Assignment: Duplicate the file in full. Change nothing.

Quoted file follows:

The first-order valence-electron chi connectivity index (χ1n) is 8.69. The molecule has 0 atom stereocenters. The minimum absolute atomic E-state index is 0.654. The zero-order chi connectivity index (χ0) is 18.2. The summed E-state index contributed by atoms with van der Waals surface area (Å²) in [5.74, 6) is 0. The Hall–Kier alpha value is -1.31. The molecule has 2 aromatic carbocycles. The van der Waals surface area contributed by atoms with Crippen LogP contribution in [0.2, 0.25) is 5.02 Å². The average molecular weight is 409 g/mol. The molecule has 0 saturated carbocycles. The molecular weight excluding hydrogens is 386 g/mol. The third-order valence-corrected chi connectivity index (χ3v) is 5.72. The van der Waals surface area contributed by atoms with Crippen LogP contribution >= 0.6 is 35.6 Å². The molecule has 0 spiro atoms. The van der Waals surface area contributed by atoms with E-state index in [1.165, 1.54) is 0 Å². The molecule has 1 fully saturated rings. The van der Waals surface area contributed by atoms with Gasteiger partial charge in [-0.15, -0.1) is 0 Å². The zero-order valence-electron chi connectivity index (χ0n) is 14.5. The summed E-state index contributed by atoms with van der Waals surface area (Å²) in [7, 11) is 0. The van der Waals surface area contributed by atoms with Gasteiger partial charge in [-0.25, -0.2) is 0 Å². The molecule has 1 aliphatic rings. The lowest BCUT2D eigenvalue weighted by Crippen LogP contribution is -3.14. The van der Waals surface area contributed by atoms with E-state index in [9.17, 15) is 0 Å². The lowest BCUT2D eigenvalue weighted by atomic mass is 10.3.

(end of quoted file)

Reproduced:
The first-order valence-electron chi connectivity index (χ1n) is 8.69. The molecule has 0 atom stereocenters. The minimum absolute atomic E-state index is 0.654. The zero-order chi connectivity index (χ0) is 18.2. The summed E-state index contributed by atoms with van der Waals surface area (Å²) in [5.74, 6) is 0. The Hall–Kier alpha value is -1.31. The molecule has 2 aromatic carbocycles. The van der Waals surface area contributed by atoms with Crippen LogP contribution in [0.2, 0.25) is 5.02 Å². The average molecular weight is 409 g/mol. The molecule has 0 saturated carbocycles. The molecular weight excluding hydrogens is 386 g/mol. The third-order valence-corrected chi connectivity index (χ3v) is 5.72. The van der Waals surface area contributed by atoms with Crippen LogP contribution >= 0.6 is 35.6 Å². The molecule has 0 spiro atoms. The van der Waals surface area contributed by atoms with E-state index in [1.165, 1.54) is 0 Å². The molecule has 1 fully saturated rings. The van der Waals surface area contributed by atoms with Gasteiger partial charge in [-0.15, -0.1) is 0 Å². The zero-order valence-electron chi connectivity index (χ0n) is 14.5. The summed E-state index contributed by atoms with van der Waals surface area (Å²) in [7, 11) is 0. The van der Waals surface area contributed by atoms with Gasteiger partial charge in [-0.25, -0.2) is 0 Å². The molecule has 1 aliphatic rings. The lowest BCUT2D eigenvalue weighted by Crippen LogP contribution is -3.14. The van der Waals surface area contributed by atoms with E-state index in [9.17, 15) is 0 Å². The lowest BCUT2D eigenvalue weighted by atomic mass is 10.3.